‘People used to call me morbid, but when you start to learn about death you really start to learn about life. Now we’re seeing a big shift in our society; people are looking for answers and meaning in their lives and are less afraid to be open. Added to that, medical technology has advanced massively so more people survive critical illness than would have done 20 years ago. It seems logical to predict that many more people will report an NDE.’
A profound transformation
Penny’s research has left her in no doubt that NDEs occur, but the big question is why?
During her research, she developed a theory that people's experiences during an NDE are part of our global evolution, as we begin to advance to a higher level of consciousness as a society.
This means that for many people their NDE has a transformative effect, which betters them and those around them.
‘Contrary to the beliefs of those who dismiss the NDE as an aberration of a dysfunctional brain, the experience does not end after
‘When you learn about death you really start to learn about life’
regaining consciousness,’ she says. ‘There are many changes associated with NDEs that can continue for the rest of a person’s life.
‘One of the most important questions we can ask is what is it about NDEs that makes them so powerful that they change the way people perceive and live their lives afterwards?
‘It is the transformative aspect of the NDE that is of greatest interest to me, because it has the potential to benefit so many people.’
To explore this topic in her new book, Penny interviewed a number of people from around the world who had experienced a transformative NDE. One of whom was its co-author, Kelly Walsh, 42, from Manchester, whose own NDE prompted her to seek out Penny.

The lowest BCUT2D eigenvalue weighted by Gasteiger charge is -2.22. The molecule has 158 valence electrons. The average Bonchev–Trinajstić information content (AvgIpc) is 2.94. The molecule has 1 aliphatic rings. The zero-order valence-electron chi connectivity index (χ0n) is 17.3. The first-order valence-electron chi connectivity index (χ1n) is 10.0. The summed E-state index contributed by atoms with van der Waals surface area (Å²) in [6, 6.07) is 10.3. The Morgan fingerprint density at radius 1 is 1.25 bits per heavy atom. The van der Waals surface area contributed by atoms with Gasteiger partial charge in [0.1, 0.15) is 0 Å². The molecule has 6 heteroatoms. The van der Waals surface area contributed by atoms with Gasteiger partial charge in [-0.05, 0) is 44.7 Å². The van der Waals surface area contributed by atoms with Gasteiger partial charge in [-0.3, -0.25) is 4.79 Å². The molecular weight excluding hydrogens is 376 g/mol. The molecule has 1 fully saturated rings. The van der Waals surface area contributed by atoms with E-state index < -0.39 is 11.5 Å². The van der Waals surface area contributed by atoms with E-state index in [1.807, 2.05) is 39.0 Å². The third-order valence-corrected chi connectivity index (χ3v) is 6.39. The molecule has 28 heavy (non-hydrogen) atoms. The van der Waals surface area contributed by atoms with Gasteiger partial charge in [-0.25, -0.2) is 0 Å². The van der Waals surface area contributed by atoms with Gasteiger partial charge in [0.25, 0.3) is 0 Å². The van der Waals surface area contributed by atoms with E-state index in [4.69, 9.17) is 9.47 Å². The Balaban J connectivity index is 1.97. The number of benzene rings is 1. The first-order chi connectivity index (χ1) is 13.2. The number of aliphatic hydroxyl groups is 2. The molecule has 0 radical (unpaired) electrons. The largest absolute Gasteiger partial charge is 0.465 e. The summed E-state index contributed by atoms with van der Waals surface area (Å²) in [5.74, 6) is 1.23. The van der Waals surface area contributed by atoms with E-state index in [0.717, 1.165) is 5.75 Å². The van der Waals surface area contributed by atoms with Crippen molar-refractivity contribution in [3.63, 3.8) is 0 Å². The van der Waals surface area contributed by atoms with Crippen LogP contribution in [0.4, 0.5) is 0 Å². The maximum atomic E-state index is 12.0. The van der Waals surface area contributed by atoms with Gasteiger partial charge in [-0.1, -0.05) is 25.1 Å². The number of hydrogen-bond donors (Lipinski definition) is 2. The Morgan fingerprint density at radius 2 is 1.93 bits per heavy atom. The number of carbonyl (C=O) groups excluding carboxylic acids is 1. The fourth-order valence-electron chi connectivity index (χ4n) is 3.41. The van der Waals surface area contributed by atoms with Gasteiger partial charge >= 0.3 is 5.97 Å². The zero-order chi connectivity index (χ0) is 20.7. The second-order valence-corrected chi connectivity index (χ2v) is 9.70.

After struggling with an eating disorder in her teens, and depression and anxiety in her twenties, at 33 Kelly’s marriage had broken down and she found herself living back at home with her parents.
Feeling lost and worthless, she took an overdose to try and end her life. It was while lying in her hospital bed, as doctors tried to flush the toxins out of her body, that she had the NDE that would ultimately transform her life.
‘It was dark, my eyes were closed, and I was feeling really anxious,’ remembers Kelly. ‘I had an awareness that there were spiritual beings around me trying to keep me calm. I couldn’t see them, but I could feel their presence in a powerful and loving way. They had a soothing, peaceful effect and I believe they were there to help support me with what I was about to experience.’
Kelly was transported on a journey and could feel herself going through what felt like ‘bumps’ in the universe that she didn’t know then were different dimensions. Her life flashed before her and she could see and feel the emotions of what she’d experienced in life up to that point in time.
‘It wasn’t a particularly pleasant experience, it felt like a test or battle to survive. I was travelling at what seemed like supersonic speed,’ she says.
‘After seven jolts, I felt as though the battle was over and a wave of relief surged over me. I was finally at peace and enveloped by unconditional love. It was the most incredible, joyful, loving feeling, and I wanted to stay there. It’s hard to put into words. Then, suddenly, someone or something spoke to me.
‘I cannot tell you exactly who or what it was, as I have no recollection, but it said: “You are strong and powerful. It isn’t your time. You still have a mission to carry out on earth. Humans have the capacity to heal physically, mentally,
emotionally and spiritually through love. Self-love is the most important of all.” In that moment, I realised we are all one, all connected.’